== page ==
The past 15 years have seen an open-ended, innovation driven development in the field of digital design in architecture, where the current ambitions are focused on fabrication and production. In many ways this is concluding a phase of free exploration by proving that things before envisioned can be actualized as built work. In parallel, the discourse has targeted critical practice, suggesting its replacement with projective practice, and design intelligence has been defined as a mode of operation that allows innovative architecture in a commercial arena. Recent attempts to conjecture a heterogeneous discourse into a collective manifesto, as well as a regard of the first decade of this century being characterized as “un-serious” in its formal approach, has been answered by critical voices that suggest that this trajectory of architectural development is superficial, internal, self-absorbed or even subversive.
While these responses may be directed at singular voices (such as Patrik Schumacher´s recent manifesto), they are suggesting that contemporary architectural discourse needs more than a formal discourse. Yet, very important new knowledge has been created in the networks of practices that have emerged over the last decade, and perhaps more importantly, the lineage of computational design is far older than the mid 1990s. The missing piece today may be the future agenda, the agency beyond the explorations of spatial conception and material fabrication. How can new modes of design respond to and interact with the demands of society? What is the role of the primarily American aesthetic discourse in this regard? Is architectural practice changing, as suggested by Michael Speaks already in 1995, or are we replicating the classical notion of the architect augmented by new modes of representations?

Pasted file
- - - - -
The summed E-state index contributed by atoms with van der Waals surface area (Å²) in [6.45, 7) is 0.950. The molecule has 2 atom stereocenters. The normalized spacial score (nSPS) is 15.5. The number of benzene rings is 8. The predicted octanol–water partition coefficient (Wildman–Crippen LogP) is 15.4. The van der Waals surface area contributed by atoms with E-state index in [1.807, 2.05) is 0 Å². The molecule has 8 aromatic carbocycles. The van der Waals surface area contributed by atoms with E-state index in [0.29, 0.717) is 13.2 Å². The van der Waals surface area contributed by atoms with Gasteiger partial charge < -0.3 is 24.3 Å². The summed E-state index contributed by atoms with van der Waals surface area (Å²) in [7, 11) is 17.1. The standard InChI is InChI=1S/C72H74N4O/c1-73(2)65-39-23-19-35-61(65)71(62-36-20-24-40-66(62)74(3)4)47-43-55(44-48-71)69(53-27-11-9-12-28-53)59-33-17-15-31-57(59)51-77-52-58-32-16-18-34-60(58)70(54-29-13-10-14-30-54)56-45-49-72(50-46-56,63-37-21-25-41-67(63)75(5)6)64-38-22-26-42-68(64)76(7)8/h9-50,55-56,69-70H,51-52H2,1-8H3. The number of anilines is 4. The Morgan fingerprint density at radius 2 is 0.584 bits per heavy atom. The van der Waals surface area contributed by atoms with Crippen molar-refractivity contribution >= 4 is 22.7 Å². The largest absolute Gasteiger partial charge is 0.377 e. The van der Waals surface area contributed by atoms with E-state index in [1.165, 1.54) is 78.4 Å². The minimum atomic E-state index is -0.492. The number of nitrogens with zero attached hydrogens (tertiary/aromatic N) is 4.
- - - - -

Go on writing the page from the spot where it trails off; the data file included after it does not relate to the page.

This text will investigate the shifting field of digitally based design within architecture, and its recent turns, including internal discourse, external debate, and samples of especially potential design. It will suggest that we need to multiply our agendas and combine techniques with agency. This needs to be supported by the establishment of new conceptual tools that incorporate digital techniques, the notion of the parametric and the potential of network practices in order to step up to the challenges of the future while building on the recent past.
* Agency here denotes the motivation behind a group's action. There may be an opportunity to use this term in a fruitful way in this context, by learning from parallel architectural discourses that sometimes position themselves against the digital modes of operation.
2010. no 4, 76-81 p.